Diffusion Races

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Time

45 Minutes

Age Appropriateness

8-11 years old

Introduction

You may not have ever heard of the word diffusion, but you experience its effects everyday! Diffusion is defined simply as the movement of things from where they are more concentrated to where they are less concentrated. Concentrated means how much of something there is in a certain place. An example of diffusion you probably have experienced is if someone sprays perfume and you are standing on the other side of the room you will not immediately smell it. However, wait a little bit and the smelly molecules will eventually diffuse through the air to your nose!

Additionally, molecules are so small that sometimes they can even diffuse through something that seems solid, such as a balloon! Have you ever noticed that balloons lose their air over time? That is due to the air "leaking" out of the balloon or, in other words, diffusing from an area with more air molecules inside the balloon to an area with less air molecules, the outside of the balloon!

In the activity we will:

  • Learn the definition of diffusion and observe the phenomenon
  • Test the effects of temperature on diffusion rates

Materials

  • 2 cups
  • hot tap water
  • cold tap water
  • Food dye (darker colors work best)
  • 2 shoeboxes or other small boxes with lids
  • 2 balloons
  • 2 cotton balls
  • Flavor extract (mint extract works best)
  • 1 plastic drinking straw

Pre-Activity

In this activity, you will observe how food dye diffuses through water of different temperatures. You will also examine how a scent diffuses through the air.

Before any scientific experiment, it is important to make predictions based upon the knowledge that you have.

  • Do you expect the food dye to diffuse faster through the hot water or the cold water and why?
  • Do you expect the scent to diffuse faster through the balloon to the inside of the shoebox in cooler or warmer air?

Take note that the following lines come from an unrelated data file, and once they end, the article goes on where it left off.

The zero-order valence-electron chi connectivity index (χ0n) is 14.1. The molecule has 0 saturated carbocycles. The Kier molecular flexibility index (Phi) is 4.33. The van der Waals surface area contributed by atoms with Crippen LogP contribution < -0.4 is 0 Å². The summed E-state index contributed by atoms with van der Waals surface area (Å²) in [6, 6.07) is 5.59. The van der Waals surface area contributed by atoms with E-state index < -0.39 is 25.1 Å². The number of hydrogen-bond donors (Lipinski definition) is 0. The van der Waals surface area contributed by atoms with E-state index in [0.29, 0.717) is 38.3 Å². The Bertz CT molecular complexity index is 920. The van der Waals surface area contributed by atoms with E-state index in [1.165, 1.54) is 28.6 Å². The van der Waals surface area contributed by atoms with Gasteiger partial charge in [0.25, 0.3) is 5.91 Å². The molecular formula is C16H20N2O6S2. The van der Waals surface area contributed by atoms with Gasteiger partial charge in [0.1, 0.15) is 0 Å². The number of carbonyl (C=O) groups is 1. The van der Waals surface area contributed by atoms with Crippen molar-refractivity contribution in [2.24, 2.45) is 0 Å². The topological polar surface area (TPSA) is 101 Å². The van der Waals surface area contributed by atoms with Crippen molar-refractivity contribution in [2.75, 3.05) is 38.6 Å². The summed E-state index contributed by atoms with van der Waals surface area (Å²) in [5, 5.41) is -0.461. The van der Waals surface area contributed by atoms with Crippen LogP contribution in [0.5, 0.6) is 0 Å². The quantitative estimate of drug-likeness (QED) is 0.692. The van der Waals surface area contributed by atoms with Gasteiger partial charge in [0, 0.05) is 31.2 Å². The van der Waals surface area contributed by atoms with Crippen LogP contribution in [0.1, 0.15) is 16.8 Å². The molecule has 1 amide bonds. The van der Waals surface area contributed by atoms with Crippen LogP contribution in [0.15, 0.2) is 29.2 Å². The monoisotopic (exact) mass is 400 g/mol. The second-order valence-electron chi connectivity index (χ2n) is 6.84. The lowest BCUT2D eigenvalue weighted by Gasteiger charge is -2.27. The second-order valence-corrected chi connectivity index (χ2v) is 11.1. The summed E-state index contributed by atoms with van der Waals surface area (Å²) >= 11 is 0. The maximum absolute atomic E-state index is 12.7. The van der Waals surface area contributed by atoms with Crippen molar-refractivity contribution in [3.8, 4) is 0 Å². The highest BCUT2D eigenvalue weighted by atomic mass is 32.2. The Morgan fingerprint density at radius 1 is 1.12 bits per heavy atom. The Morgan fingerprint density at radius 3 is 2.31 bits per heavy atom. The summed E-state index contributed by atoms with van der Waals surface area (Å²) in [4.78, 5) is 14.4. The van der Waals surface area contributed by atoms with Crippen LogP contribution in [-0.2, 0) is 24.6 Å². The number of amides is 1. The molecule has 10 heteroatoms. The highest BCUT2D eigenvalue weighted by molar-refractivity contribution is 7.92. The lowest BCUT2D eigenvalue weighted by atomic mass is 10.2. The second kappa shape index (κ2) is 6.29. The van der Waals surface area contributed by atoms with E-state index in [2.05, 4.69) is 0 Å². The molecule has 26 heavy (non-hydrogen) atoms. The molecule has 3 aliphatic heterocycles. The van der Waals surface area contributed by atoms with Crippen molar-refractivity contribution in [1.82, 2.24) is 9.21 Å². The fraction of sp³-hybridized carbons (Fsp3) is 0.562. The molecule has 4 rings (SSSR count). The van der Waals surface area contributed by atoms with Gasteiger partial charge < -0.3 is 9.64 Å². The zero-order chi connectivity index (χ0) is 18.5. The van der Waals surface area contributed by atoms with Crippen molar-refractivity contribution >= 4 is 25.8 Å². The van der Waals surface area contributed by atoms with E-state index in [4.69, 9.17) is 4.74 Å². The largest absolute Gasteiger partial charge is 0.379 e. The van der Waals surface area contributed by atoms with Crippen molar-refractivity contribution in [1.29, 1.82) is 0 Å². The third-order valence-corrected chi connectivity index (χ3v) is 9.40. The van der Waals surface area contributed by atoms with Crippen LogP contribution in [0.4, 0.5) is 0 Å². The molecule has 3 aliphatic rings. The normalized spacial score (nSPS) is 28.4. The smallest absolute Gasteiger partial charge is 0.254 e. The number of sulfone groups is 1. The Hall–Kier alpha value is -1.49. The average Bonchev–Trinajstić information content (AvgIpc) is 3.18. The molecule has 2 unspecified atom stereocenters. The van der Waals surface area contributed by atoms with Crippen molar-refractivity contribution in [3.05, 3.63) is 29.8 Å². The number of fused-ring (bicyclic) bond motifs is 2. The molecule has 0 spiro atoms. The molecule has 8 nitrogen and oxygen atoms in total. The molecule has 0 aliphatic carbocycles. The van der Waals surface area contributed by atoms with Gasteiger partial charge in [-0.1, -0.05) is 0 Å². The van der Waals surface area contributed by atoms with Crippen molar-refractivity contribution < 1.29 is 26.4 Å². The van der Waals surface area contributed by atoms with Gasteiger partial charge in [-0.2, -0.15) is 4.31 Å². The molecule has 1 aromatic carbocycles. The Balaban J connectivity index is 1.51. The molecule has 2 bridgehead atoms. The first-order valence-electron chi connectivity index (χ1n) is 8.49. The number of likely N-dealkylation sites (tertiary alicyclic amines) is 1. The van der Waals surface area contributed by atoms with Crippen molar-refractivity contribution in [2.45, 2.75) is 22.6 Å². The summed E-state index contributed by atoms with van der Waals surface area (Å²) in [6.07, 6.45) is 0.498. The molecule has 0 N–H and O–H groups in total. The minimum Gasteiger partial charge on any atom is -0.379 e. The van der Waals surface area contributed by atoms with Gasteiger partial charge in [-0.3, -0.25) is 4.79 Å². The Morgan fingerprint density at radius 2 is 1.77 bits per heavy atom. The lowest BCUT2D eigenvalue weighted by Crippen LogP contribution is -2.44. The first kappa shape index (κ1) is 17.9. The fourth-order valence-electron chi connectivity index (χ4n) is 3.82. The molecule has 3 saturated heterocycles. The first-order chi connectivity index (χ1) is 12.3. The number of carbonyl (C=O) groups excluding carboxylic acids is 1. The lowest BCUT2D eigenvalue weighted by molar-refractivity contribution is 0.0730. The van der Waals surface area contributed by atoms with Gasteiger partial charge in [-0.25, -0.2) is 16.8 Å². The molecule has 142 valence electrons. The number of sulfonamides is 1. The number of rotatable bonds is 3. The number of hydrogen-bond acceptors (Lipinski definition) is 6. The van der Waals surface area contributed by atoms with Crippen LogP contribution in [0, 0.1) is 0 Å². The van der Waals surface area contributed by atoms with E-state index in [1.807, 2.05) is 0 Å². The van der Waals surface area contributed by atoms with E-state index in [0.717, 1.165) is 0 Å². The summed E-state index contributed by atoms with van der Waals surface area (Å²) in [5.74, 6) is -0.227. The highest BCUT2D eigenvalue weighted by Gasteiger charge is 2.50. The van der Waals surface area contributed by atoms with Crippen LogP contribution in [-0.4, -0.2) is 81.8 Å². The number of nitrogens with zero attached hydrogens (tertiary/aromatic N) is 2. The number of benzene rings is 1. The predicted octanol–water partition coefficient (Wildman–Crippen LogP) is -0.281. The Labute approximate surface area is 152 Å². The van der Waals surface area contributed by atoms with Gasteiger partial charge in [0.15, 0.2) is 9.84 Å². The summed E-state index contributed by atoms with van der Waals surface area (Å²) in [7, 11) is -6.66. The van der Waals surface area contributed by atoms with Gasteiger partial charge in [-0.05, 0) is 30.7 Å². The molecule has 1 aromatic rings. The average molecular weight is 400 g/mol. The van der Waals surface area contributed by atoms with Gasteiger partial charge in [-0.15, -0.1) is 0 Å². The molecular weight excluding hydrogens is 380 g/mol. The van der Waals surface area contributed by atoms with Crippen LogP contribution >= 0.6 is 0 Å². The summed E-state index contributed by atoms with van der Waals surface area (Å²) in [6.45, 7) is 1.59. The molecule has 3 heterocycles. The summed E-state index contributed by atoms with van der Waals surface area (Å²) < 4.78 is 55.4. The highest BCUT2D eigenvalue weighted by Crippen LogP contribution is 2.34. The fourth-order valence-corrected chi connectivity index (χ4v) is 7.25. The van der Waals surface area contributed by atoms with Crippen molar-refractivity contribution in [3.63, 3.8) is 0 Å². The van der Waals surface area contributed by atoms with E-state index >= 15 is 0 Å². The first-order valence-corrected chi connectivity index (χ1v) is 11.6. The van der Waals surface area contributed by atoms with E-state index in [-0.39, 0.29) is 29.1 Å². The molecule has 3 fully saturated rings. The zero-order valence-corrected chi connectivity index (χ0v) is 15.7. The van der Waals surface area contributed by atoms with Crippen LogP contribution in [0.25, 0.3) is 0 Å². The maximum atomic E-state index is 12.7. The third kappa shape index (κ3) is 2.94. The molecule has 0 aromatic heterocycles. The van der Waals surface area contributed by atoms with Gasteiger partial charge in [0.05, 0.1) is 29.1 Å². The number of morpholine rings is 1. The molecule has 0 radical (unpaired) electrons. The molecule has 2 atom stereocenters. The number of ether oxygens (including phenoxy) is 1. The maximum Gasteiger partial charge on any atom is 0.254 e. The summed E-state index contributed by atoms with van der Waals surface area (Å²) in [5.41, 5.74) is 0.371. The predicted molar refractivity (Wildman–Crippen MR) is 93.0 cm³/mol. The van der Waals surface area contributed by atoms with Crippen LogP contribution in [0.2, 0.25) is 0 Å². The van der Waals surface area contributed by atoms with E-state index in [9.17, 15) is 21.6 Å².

Activity

Diffusion through water:

  • Fill one cup with cold tap water.
  • Fill another cup with hot tap water.
  • Add a drop of food dye to each cup of water at approximately the same time.
  • Watch to see the food dye spread or diffused throughout both the cold and hot tap water.
  • Answer the following questions together: Did the dye diffuse faster through the hot or cold tap water? Was your prediction right? Why do you think there was a difference in the diffusion between the hot and cold water?

Diffusion through the air:

  • Place a cotton ball inside each of the balloons.
  • Use the plastic drinking straw as a dropper by dipping it into the flavor extract and placing your finger over one end.
  • Keep your finger over one end of the straw and place it inside the balloon and against the cotton ball inside. Be careful not to get any extract on the outside of the balloon. Remove your finger and add the extract to the cotton ball. Do this for both balloons.
  • Carefully blow up both balloons.
  • Place each balloon inside a separate shoebox and replace the lid of the shoebox.
  • Now, if possible, place one balloon outside in the sunlight and one indoors in a shady place. If this is not possible, alternately place one box in the refrigerator and the other somewhere else inside your home.
  • Wait approximate 5-10 minutes and collect the two shoeboxes.
  • Open up each of the boxes separately and smell the inside of the box.
  • Answer the following questions together: The inside of which box had a stronger scent? Was your prediction right? Why do you think there was a difference between the strength of the scent inside the cooler or warmer box?

Summary

In the first part of the experiment, diffusion occurred in both the hot and cold water. However, you should have noticed that it happened faster in one than the other. What you observed in both cases was the diffusion of dye molecules through the water molecules; however, the difference in temperature is what made the difference! Temperature of a substance is related to how fast the molecules are vibrating. Therefore, in the hot water the molecules were vibrating faster than they were in the cold water. This causes the dye in the hot water to actually diffuse, or move throughout the water, more quickly!

A very similar thing happened with the balloons inside the shoeboxes. The scent should have been stronger inside the box that contained the warmer air. This is for the same reason diffusion occurred more quickly in the hot tap water; diffusion occurs more quickly in either water or air of a higher temperature!

Resources

http://www.biosci.ohiou.edu/introbioslab/Bios170/diffusion/Diffusion.html

http://www.schoolscience.co.uk/content/3/chemistry/materials/match2pg1.html

Activity PDF: